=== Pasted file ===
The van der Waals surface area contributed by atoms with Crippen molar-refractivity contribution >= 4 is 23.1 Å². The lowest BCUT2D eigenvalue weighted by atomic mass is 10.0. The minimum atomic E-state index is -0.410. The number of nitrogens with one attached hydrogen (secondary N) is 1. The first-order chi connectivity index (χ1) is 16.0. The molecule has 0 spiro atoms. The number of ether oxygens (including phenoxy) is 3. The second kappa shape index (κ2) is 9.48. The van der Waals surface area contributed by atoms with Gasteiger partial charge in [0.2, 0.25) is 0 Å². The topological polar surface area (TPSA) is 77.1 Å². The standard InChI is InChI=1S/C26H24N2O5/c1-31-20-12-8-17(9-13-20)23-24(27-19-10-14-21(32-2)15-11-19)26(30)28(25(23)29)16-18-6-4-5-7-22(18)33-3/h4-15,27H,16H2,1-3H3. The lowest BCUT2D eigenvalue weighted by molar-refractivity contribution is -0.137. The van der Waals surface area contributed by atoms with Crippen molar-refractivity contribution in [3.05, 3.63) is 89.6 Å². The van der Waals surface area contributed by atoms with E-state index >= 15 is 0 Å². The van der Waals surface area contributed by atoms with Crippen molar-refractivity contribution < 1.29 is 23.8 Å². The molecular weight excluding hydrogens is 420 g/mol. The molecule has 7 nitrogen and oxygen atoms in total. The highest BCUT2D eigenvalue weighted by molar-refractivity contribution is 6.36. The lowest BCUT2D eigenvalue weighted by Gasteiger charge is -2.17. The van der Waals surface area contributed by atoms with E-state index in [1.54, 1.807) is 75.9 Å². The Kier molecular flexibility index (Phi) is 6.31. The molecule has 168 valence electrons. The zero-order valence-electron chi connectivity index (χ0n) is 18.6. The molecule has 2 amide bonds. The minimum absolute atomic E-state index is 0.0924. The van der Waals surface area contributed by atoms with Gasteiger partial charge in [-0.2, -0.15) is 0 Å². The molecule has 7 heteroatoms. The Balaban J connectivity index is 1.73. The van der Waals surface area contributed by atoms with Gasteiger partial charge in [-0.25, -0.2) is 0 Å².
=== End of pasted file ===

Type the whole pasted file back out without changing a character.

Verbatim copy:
The van der Waals surface area contributed by atoms with Crippen molar-refractivity contribution >= 4 is 23.1 Å². The lowest BCUT2D eigenvalue weighted by atomic mass is 10.0. The minimum atomic E-state index is -0.410. The number of nitrogens with one attached hydrogen (secondary N) is 1. The first-order chi connectivity index (χ1) is 16.0. The molecule has 0 spiro atoms. The number of ether oxygens (including phenoxy) is 3. The second kappa shape index (κ2) is 9.48. The van der Waals surface area contributed by atoms with Gasteiger partial charge in [0.2, 0.25) is 0 Å². The topological polar surface area (TPSA) is 77.1 Å². The standard InChI is InChI=1S/C26H24N2O5/c1-31-20-12-8-17(9-13-20)23-24(27-19-10-14-21(32-2)15-11-19)26(30)28(25(23)29)16-18-6-4-5-7-22(18)33-3/h4-15,27H,16H2,1-3H3. The lowest BCUT2D eigenvalue weighted by molar-refractivity contribution is -0.137. The van der Waals surface area contributed by atoms with Crippen molar-refractivity contribution in [3.05, 3.63) is 89.6 Å². The van der Waals surface area contributed by atoms with E-state index >= 15 is 0 Å². The van der Waals surface area contributed by atoms with Crippen molar-refractivity contribution < 1.29 is 23.8 Å². The molecular weight excluding hydrogens is 420 g/mol. The molecule has 7 nitrogen and oxygen atoms in total. The highest BCUT2D eigenvalue weighted by molar-refractivity contribution is 6.36. The lowest BCUT2D eigenvalue weighted by Gasteiger charge is -2.17. The van der Waals surface area contributed by atoms with E-state index in [1.54, 1.807) is 75.9 Å². The Kier molecular flexibility index (Phi) is 6.31. The molecule has 168 valence electrons. The zero-order valence-electron chi connectivity index (χ0n) is 18.6. The molecule has 2 amide bonds. The minimum absolute atomic E-state index is 0.0924. The van der Waals surface area contributed by atoms with Gasteiger partial charge in [-0.2, -0.15) is 0 Å². The molecule has 7 heteroatoms. The Balaban J connectivity index is 1.73. The van der Waals surface area contributed by atoms with Gasteiger partial charge in [-0.25, -0.2) is 0 Å².